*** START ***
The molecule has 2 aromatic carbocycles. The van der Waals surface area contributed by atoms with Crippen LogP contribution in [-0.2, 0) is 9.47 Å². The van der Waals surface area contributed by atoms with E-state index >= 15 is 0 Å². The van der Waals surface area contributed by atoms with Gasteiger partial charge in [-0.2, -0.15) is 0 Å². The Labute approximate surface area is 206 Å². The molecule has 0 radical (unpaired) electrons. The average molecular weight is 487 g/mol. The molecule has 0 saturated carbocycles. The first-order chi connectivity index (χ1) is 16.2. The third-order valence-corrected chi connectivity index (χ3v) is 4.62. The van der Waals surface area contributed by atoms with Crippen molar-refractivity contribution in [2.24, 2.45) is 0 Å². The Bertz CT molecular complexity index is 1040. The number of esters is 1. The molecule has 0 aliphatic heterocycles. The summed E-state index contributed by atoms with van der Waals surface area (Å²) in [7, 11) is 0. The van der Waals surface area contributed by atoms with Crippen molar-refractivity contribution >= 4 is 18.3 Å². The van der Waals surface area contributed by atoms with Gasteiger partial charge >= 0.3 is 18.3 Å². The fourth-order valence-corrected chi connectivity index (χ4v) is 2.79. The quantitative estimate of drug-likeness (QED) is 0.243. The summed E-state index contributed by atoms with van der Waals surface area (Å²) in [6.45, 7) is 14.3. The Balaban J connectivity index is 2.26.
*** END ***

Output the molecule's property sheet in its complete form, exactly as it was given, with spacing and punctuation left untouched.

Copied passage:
The molecule has 2 aromatic carbocycles. The van der Waals surface area contributed by atoms with Crippen LogP contribution in [-0.2, 0) is 9.47 Å². The van der Waals surface area contributed by atoms with E-state index >= 15 is 0 Å². The van der Waals surface area contributed by atoms with Gasteiger partial charge in [-0.2, -0.15) is 0 Å². The Labute approximate surface area is 206 Å². The molecule has 0 radical (unpaired) electrons. The average molecular weight is 487 g/mol. The molecule has 0 saturated carbocycles. The first-order chi connectivity index (χ1) is 16.2. The third-order valence-corrected chi connectivity index (χ3v) is 4.62. The van der Waals surface area contributed by atoms with Crippen molar-refractivity contribution in [2.24, 2.45) is 0 Å². The Bertz CT molecular complexity index is 1040. The number of esters is 1. The molecule has 0 aliphatic heterocycles. The summed E-state index contributed by atoms with van der Waals surface area (Å²) in [7, 11) is 0. The van der Waals surface area contributed by atoms with Crippen molar-refractivity contribution >= 4 is 18.3 Å². The van der Waals surface area contributed by atoms with Gasteiger partial charge >= 0.3 is 18.3 Å². The fourth-order valence-corrected chi connectivity index (χ4v) is 2.79. The quantitative estimate of drug-likeness (QED) is 0.243. The summed E-state index contributed by atoms with van der Waals surface area (Å²) in [6.45, 7) is 14.3. The Balaban J connectivity index is 2.26.